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South Carolina Governor and tea party favorite Nikki Haley is all over the airwaves this week to promote the release of her new book, Can't is Not an Option: An American Story. The publication of her biography was timed perfectly, as it coincides with all that pundit talk about who's going to be the Republican VP pick.
Haley claims she has no interest in being on the 2012 Republican ticket. My guess is that has less to do with the fact that she's only been South Carolina's governor for two years and more to do with Sarah Palin. Because there's no question that whoever is chosen to run as the GOP vice presidential candidate this time around will be vetted within an inch of their public and private lives -- something that we now know apparently didn't happen with Palin.
Whoever is chosen will have to be squeaky clean to go along with the faithful family man meme projected by Mitt Romney and Rick Santorum, the two most likely GOP winners. And Haley can't pass that test because, whether they are true or not, there have been too many rumors about her supposed marital infidelities for her to wind up as a national contender.
But it's not just those rumors that will keep her in the South Carolina governor's office and out of the White House. The thing that caught people's attention this week was Haley's comment that "women don't care about contraception," because they're more worried about the economy and jobs. While some women might feel that way, there are plenty who know that the reality is that without access to birth control -- birth control that's covered by their insurance plans -- there is no economic security for their families. That's not only true today. It's been true for decades.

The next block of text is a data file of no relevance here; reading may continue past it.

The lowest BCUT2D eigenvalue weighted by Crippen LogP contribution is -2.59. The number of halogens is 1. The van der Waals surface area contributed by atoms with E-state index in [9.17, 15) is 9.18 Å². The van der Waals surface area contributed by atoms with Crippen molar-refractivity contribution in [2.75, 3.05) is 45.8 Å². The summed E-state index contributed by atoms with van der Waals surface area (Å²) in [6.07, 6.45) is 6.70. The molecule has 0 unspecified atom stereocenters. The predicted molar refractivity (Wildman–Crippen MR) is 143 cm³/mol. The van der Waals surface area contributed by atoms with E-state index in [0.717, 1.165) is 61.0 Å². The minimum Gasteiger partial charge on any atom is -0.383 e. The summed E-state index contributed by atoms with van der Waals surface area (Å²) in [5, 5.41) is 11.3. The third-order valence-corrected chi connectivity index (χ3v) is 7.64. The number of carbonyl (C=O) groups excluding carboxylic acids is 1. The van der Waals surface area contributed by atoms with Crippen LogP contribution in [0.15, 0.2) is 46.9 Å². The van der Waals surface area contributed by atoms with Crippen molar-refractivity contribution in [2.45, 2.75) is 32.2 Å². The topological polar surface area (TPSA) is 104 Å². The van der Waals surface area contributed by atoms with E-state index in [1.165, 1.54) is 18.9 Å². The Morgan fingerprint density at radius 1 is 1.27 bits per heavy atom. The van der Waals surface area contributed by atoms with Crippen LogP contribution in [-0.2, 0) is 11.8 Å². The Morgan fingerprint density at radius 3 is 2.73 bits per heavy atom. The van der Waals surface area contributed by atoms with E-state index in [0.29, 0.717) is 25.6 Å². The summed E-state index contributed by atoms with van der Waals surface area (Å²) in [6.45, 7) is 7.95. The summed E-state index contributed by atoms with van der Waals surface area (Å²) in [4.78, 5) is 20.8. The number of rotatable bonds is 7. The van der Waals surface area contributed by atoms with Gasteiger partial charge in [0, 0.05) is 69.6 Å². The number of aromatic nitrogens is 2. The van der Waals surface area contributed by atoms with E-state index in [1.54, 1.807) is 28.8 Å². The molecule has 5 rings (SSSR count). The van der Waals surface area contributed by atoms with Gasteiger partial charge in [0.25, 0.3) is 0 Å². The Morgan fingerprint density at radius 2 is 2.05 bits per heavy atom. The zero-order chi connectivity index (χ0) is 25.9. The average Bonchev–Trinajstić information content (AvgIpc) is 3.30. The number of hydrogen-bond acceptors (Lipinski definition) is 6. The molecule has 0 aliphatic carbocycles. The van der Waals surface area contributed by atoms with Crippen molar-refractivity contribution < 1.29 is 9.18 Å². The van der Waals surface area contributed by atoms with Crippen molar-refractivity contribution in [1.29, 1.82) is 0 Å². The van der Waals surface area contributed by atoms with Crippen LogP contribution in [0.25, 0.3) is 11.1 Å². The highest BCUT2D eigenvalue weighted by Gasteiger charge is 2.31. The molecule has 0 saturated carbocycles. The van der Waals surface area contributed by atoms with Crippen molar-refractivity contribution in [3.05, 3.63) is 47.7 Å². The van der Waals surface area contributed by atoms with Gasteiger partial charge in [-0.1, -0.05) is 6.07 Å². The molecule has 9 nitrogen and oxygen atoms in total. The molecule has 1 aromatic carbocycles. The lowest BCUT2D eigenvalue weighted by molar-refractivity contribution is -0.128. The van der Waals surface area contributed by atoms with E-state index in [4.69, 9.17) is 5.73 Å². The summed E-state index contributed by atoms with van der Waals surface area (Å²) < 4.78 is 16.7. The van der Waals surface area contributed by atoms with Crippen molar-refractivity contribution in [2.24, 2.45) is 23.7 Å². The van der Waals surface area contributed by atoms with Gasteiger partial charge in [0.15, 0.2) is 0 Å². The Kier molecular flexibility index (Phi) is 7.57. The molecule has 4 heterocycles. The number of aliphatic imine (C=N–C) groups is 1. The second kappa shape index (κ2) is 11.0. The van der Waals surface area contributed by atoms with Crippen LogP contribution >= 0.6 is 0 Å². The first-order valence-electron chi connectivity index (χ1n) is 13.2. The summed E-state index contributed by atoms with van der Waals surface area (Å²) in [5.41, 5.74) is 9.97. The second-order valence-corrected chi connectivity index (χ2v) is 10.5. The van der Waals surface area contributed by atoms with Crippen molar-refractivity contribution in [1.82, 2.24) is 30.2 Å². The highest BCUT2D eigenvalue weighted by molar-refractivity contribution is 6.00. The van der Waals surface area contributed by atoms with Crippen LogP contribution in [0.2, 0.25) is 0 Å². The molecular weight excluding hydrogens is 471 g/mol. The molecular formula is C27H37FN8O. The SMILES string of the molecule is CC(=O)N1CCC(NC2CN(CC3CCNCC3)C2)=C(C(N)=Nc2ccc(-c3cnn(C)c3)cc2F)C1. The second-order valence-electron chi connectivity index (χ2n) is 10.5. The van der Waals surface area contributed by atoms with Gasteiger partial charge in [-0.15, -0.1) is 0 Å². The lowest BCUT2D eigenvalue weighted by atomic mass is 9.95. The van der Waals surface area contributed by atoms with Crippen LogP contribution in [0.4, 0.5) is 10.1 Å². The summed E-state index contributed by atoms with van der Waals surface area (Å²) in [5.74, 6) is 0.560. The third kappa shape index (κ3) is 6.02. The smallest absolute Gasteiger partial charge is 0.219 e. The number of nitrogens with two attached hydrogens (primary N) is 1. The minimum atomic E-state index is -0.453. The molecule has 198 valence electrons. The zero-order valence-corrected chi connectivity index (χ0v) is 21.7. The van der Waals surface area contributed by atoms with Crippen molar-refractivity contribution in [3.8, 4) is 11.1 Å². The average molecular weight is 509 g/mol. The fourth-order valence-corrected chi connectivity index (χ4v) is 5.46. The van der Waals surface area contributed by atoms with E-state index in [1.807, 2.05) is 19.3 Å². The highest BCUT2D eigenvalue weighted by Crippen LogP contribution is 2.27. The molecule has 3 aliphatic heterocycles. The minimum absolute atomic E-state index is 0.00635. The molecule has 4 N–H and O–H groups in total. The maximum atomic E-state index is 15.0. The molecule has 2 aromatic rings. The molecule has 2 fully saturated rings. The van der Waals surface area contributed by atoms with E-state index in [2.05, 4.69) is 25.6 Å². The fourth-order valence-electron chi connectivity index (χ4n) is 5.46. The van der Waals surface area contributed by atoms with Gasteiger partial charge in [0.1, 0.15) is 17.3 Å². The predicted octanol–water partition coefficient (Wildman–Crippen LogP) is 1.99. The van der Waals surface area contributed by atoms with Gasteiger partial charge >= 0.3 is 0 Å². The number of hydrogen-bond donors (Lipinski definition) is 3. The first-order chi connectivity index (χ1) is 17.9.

I know. Without having had access to birth control in my own life, I wouldn't have been able to get through college or law school or a variety of professional opportunities that have allowed me to make enough money to be a part of providing for myself and my family economically. And I know I'm not the only woman in America who has thanked her lucky stars, knowing that her contraception was covered by her insurance plan and that there wasn't a danger of having to choose between her family planning decisions and her livelihood. There's a direct link between a woman's access to birth control and the amount of money she earns over her lifetime. And that is a major economic issue these days when more women are the main breadwinners for their households.
Any woman candidate is going to have to tread lightly on the question of whether and how women should be able to have access to birth control and family planning decisions. When any woman starts to weigh in on what other women should and shouldn't be allowed to do when it comes to their own bodies, she's skating on thin ice. When the statistics show that the vast majority of American women use prescription birth control at some point in their lives, there's no national political future for a female politician who even whispers that the government should have any role in cutting her off from that option.
You can read more from iVillage iVote Editor and Correspondent Joanne Bamberger at her blog, PunditMom. Joanne is also the author of the Amazon bestseller Mothers of Intention: How Women and Social Media are Revolutionizing Politics in America.